irritate the respiratory system leading to coughing and wheezing. These effects generally
last for only a few days after exposure, but the particles in the smog can continue to
damage the lungs even after the irritations disappear.
 Aggravation of asthma: Asthma conditions are severely worsened by smog and can
trigger asthma attacks
 Breathing difficulties and lung damage: Smog also makes it difficult for people to
breathe properly.
 Premature deaths because of respiratory and cancer diseases: A 2013 WHO report
indicated that cumulative exposure to smog heightens the chances of premature death
from cancers and respiratory diseases.
 Birth defects and low birth weights: Smog is highly linked to birth defects and low
birth weight.
 The risk of developing rickets: Heavy smog that lasts for prolonged periods blocks UV
rays from reaching the earth surface. This results in low production of Vitamin D leading
to rickets due to impaired metabolism of calcium and phosphorus in the bone marrow.
 Risks of road accidents or even plane crash: Smog interferes with natural visibility and
irritates the eyes. On this basis, it may prevent the driver or flight controller from reading
important signs or signals thereby increasing the probability of road accidents or even
plane crash.

Implications for plants and animals

Smog inhibits the growth of plants and can lead to extensive damage to crops, trees, and
vegetation. When crops and vegetables such as wheat, soybeans, tomatoes, peanuts, cotton and
kales are exposed to smog, it interferes with their ability to fight infections thus increasing
susceptibility to diseases.

The smog’s impact of altering the natural environment makes it difficult for animals to adapt or
survive in such toxic conditions, which can kill countless animal species or make them
susceptible to illness.

Remarkable Solutions to Smog Pollution

 Purchase renewable energy
 Reducing and managing vehicular and industrial emissions
 Increasing energy efficiency and conserving energy
 Use of environmentally friendly consumer products
 Smog detection and monitoring systems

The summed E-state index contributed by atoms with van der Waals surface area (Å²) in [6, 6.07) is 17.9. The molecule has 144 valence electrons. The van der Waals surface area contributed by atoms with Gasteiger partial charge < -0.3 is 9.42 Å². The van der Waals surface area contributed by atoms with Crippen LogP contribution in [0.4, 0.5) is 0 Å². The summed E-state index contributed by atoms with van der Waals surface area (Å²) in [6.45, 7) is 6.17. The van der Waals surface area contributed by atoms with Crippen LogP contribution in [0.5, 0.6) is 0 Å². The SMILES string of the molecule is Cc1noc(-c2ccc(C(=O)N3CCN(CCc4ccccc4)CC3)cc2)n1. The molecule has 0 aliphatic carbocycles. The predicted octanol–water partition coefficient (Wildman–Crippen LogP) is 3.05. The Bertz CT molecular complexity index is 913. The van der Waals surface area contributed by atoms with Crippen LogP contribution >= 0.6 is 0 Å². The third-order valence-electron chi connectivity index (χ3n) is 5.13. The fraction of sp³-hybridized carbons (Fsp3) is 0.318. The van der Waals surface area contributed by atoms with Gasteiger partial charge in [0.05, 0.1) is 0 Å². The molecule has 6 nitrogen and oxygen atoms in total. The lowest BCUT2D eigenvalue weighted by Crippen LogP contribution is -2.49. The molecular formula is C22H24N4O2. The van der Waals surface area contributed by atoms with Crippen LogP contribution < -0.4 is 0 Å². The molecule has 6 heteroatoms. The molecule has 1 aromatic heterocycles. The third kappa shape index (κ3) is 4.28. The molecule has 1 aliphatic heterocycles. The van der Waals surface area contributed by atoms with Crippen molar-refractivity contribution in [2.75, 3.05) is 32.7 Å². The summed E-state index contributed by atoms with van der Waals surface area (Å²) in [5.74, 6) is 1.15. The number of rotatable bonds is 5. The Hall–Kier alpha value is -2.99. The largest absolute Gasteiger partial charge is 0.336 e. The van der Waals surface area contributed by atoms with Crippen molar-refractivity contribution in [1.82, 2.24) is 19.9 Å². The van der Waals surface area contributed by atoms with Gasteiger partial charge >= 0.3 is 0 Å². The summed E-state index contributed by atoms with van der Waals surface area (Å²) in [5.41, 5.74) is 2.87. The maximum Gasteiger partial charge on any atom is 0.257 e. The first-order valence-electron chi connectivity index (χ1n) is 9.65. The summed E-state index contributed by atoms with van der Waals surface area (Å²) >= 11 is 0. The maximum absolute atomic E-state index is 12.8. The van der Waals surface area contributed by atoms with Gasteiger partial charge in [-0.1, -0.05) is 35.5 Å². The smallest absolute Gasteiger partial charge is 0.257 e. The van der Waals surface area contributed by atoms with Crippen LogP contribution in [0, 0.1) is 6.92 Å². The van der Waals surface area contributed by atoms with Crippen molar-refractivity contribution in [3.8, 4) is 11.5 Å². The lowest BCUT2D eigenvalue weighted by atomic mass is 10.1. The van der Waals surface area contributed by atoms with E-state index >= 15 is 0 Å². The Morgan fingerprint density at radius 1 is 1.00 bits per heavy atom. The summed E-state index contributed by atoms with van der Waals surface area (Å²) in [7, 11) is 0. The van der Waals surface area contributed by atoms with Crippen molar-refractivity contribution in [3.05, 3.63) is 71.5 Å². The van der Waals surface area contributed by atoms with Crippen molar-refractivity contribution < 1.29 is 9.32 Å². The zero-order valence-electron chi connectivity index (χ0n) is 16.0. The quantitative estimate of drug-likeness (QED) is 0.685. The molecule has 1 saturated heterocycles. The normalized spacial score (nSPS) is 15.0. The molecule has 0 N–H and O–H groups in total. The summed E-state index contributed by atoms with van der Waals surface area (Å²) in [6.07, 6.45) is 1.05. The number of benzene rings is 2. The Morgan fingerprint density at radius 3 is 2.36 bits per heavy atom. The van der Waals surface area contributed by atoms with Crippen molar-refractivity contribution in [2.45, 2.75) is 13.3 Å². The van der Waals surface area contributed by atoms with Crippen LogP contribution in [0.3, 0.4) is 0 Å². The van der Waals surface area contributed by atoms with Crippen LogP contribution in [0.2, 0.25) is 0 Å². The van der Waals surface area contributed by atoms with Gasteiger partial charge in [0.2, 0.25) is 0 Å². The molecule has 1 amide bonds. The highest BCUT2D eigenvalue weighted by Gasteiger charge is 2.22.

Precautionary measure during smog

Eye-infections Wearing UV protected sunglasses outdoors can be helpful. To thwart augmented
allergy and any sort of eye infection, avoid rubbing the eyes and frequently use eye drops
suggested by your eye-specialists.

Coughing Drink at least 6 to 8 glasses of water every day and include hot fluids to your daily
routine. It helps rinsing out the toxins from throat and lungs that can be beneficial in curing
cough and sore throat as well.

Headaches To counter this, keep yourself well-hydrated. Try to consume liquids throughout the
day, rather than just gulping them down at meal times. Moreover, try having hot showers as it
helps reducing ongoing exposure.

Asthma and allergies To avoid this situation limit your time outdoors, but if going out is the
only option then picks a personal protective tool such as a face mask, and cover nose and mouth
while stepping out. Keep asthma medications prescribed by your doctor handy.

Hazardous to cardiac patients People suffering with cardiac problems must avoid situations
where they are exposed to high levels of air pollution.
Other precautions include sanitizing their indoor air using air filters and avoiding outdoor
physical activities such as walking or exercising near smoggy and hazy areas.

References

 https://www.conserve-energy-future.com/smogpollution.php
 https://en.wikipedia.org/wiki/Smog
 dunyanews.tv/en/Pakistan/412213
 https://www.usatoday.com/story/news/world/2017/.../smog...causes.../833620001/
 https://dailytimes.com.pk/132433/lahores-smog-returns/
 https://www.nytimes.com/2017/11/10/world/asia/lahore-smog-pakistan.html